They called it Passchendaele

The notorious British summer might not have been up to much this year but it's positively idyllic compared to the weather in Flanders 100 years ago.

Just ten days after the Passchendaele offensive began, it was brought to a temporary standstill - literally - by the infamous Flanders mud. Within days of the battle starting (on July 31st 1917) some of the heaviest rains known in the region for decades began, and the torrent continued until the shelled landscape was reduced to a thick, green-grey slime described as having 'the consistency of porridge' but which had the strength to suck down men, horses and equipment unfortunate enough to slip into the muddy depths. Gough's Third Army had made reasonable progress since the battle started but could go no further. Haig decided to consolidate the ground won and wait for better weather.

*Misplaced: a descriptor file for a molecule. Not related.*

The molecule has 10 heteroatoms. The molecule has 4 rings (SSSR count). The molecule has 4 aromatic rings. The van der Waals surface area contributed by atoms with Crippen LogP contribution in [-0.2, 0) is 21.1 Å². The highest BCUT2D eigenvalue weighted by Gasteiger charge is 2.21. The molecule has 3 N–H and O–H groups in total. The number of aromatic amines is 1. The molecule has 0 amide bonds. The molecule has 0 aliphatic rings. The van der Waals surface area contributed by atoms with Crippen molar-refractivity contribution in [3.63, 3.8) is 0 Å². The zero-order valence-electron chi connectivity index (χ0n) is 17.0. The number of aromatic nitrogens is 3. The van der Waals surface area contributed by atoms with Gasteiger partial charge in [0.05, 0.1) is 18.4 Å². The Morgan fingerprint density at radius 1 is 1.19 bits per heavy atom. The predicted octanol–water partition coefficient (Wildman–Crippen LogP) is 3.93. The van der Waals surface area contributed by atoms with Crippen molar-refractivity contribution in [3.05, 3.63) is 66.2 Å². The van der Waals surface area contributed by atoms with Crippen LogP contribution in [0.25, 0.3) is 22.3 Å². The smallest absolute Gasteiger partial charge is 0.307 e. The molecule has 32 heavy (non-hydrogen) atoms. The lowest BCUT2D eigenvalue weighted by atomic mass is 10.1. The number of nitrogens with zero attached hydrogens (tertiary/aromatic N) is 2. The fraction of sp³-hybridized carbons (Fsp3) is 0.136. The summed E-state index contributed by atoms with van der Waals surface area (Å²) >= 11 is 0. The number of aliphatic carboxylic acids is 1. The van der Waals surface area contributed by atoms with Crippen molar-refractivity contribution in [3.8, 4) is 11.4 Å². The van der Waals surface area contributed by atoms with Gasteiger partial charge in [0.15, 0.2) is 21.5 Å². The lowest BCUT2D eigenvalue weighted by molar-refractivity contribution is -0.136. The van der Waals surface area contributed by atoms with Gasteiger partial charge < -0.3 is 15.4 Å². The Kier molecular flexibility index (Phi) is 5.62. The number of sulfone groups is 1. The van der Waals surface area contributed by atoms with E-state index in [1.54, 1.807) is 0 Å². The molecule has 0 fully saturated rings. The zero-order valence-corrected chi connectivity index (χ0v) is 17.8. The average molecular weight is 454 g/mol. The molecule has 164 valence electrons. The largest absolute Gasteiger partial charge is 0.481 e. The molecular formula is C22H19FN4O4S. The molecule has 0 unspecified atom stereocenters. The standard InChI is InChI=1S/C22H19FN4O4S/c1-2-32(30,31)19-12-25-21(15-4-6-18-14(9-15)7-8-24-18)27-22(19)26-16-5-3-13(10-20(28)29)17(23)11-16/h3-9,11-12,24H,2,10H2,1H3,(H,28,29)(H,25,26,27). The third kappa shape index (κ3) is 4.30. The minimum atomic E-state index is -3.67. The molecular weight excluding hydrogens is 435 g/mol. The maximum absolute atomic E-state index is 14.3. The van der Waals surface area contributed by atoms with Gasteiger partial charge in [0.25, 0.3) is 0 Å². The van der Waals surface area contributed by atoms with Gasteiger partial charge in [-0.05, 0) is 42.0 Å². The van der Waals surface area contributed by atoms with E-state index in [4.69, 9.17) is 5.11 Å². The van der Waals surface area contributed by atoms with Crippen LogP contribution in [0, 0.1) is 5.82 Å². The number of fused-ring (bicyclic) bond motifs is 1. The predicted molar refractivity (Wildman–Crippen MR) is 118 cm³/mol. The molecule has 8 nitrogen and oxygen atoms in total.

But any improvements were only slight. And the damage done to the field drainage of this low-lying landscape only made conditions worse. Months later, at the end of the offensive, Haig's Chief of Staff Lieutenant-General Sir Lancelot Kiggell visited the battle field. He surveyed the scene in silence, before breaking down, crying: 'Good God, did we really send men to fight in that?'

They did.


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